Over the course of the summer, the city of Pensacola and the West Florida Regional Planning Council held a series of public workshops concerning the downtown historic district’s street grid, specifically the opening of East Government Street. The information gathered during the workshops will be presented to the Pensacola City Council Monday.
“I think we have some interesting ideas to present to the city,” said Alan Gray, a regional planner with the WFRPC.
During a city council meeting earlier this month, a citizen who had attended the public workshops requested that a neighborhood organization be allowed to make a presentation regarding the meetings. He told the council that during the final workshop, information gleamed in the meetings had been lost on a computer.
City Administrator Bill Reynolds informed council that the WFRPC was already slated to make a presentation during the board’s next Committee of the Whole. Councilman Brian Spencer, who was also active in the workshops, requested the neighborhood organization keep in contact with him.
“I just want to encourage them to maintain a dialogue with me up to that meeting,” Spencer said.
The public workshops were a result of council requesting public input after Mayor Ashton Hayward asked the body to sign off on the reconnecting of East Government Street to Ninth Avenue. Though framed as a broader discussion concerning the Complete Streets philosophy and the historic district’s street grid, citizens consistently hammered the main point: they do not want to see East Government reopened.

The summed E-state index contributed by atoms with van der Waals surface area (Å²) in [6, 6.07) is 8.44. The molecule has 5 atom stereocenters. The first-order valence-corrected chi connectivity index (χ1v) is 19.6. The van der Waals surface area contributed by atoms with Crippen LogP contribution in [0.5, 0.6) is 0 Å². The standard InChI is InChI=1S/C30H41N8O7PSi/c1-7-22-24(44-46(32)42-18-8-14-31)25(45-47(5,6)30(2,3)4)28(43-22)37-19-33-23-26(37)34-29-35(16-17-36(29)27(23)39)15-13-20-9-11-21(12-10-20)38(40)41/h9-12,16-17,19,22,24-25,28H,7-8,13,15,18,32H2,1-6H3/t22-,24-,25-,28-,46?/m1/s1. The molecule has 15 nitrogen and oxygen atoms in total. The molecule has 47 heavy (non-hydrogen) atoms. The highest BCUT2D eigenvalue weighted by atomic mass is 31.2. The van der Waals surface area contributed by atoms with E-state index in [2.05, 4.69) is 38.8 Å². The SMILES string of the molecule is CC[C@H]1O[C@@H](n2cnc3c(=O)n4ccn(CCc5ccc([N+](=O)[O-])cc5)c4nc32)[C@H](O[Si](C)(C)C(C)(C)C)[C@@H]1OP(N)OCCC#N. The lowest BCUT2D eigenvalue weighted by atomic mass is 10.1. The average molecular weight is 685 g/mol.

“I mean, they don’t want their street opened to an express way,” Gray said heading in to the final workshop. “But they do like these ideas of safety and lighting and bicycle lanes—they like all those things.”
With the public’s sentiment obvious, city spokesperson Derek Cosson said in July that the mayor would probably not be bringing up the East Government issue again.
“We don’t have any plans to bring that original proposal back unless that’s what comes out of these meetings and I don’t suspect that’s what’s going to happen,” Cosson said. “I can’t imagine the original proposal is coming back.”
Gray said this week that he had heard about the neighborhood group’s desire to make a presentation to city council.
“I understand that some citizen came in and tried to present an idea to city council that they wanted to make their own presentation,” Gray said. “I was just puzzled why they wanted to have their own presentation, but they do.”
The planner said that the WFRPC had prepared “extensive reports that detail the findings of these meetings” and that he was unaware of the “intent” or “concern” of the neighborhood group. Insofar as material lost due to a computer malfunction, Gray said it amounted to “about two sentences of information.”
The planner explained that the WFRPC had been contracted to present information and collect public input. He said the group could only present city council with the input they received.
“Ethically bound,” Gray said. “I don’t think that they understand that we are ethically bound.”
The Pensacola City Council will meet for its Committee of the Whole meeting Monday at 3:15 p.m. at Pensacola City Hall.